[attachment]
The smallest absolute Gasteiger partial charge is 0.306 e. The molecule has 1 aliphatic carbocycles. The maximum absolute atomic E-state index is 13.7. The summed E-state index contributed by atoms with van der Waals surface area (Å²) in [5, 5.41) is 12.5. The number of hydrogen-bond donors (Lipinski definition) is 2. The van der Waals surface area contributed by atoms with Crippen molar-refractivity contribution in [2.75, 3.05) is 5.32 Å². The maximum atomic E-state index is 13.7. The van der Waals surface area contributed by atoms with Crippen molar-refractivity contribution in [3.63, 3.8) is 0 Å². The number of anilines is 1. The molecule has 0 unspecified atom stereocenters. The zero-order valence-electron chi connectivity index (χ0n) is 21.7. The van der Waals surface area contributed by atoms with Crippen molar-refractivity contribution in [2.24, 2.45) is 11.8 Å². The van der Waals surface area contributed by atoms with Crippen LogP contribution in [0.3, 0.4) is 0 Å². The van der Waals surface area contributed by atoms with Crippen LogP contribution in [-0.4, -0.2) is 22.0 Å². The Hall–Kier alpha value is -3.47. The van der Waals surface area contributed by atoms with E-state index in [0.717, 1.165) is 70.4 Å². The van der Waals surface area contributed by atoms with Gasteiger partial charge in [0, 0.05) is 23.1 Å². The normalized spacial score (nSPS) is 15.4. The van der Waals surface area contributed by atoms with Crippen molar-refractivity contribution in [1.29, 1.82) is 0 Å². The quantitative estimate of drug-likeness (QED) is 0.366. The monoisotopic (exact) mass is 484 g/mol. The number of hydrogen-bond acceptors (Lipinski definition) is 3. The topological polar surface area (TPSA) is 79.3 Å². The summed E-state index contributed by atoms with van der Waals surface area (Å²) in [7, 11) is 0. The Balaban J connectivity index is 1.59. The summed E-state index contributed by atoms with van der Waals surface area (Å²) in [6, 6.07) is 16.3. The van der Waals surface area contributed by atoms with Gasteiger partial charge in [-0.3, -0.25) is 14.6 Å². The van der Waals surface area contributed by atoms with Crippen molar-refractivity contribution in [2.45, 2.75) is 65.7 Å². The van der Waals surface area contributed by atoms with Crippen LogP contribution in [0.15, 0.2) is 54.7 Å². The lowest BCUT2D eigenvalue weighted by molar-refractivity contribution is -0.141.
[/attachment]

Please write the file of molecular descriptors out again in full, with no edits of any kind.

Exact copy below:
The smallest absolute Gasteiger partial charge is 0.306 e. The molecule has 1 aliphatic carbocycles. The maximum absolute atomic E-state index is 13.7. The summed E-state index contributed by atoms with van der Waals surface area (Å²) in [5, 5.41) is 12.5. The number of hydrogen-bond donors (Lipinski definition) is 2. The van der Waals surface area contributed by atoms with Crippen molar-refractivity contribution in [2.75, 3.05) is 5.32 Å². The maximum atomic E-state index is 13.7. The van der Waals surface area contributed by atoms with Crippen molar-refractivity contribution in [3.63, 3.8) is 0 Å². The number of anilines is 1. The molecule has 0 unspecified atom stereocenters. The zero-order valence-electron chi connectivity index (χ0n) is 21.7. The van der Waals surface area contributed by atoms with Crippen molar-refractivity contribution in [2.24, 2.45) is 11.8 Å². The van der Waals surface area contributed by atoms with Crippen LogP contribution in [0.3, 0.4) is 0 Å². The van der Waals surface area contributed by atoms with Crippen LogP contribution in [-0.4, -0.2) is 22.0 Å². The Hall–Kier alpha value is -3.47. The van der Waals surface area contributed by atoms with E-state index in [0.717, 1.165) is 70.4 Å². The van der Waals surface area contributed by atoms with Gasteiger partial charge in [0, 0.05) is 23.1 Å². The normalized spacial score (nSPS) is 15.4. The van der Waals surface area contributed by atoms with Crippen molar-refractivity contribution in [1.29, 1.82) is 0 Å². The quantitative estimate of drug-likeness (QED) is 0.366. The monoisotopic (exact) mass is 484 g/mol. The number of hydrogen-bond acceptors (Lipinski definition) is 3. The topological polar surface area (TPSA) is 79.3 Å². The summed E-state index contributed by atoms with van der Waals surface area (Å²) in [7, 11) is 0. The Balaban J connectivity index is 1.59. The summed E-state index contributed by atoms with van der Waals surface area (Å²) in [6, 6.07) is 16.3. The van der Waals surface area contributed by atoms with Gasteiger partial charge in [-0.3, -0.25) is 14.6 Å². The van der Waals surface area contributed by atoms with Crippen molar-refractivity contribution in [2.45, 2.75) is 65.7 Å². The van der Waals surface area contributed by atoms with Crippen LogP contribution in [0.15, 0.2) is 54.7 Å². The lowest BCUT2D eigenvalue weighted by molar-refractivity contribution is -0.141.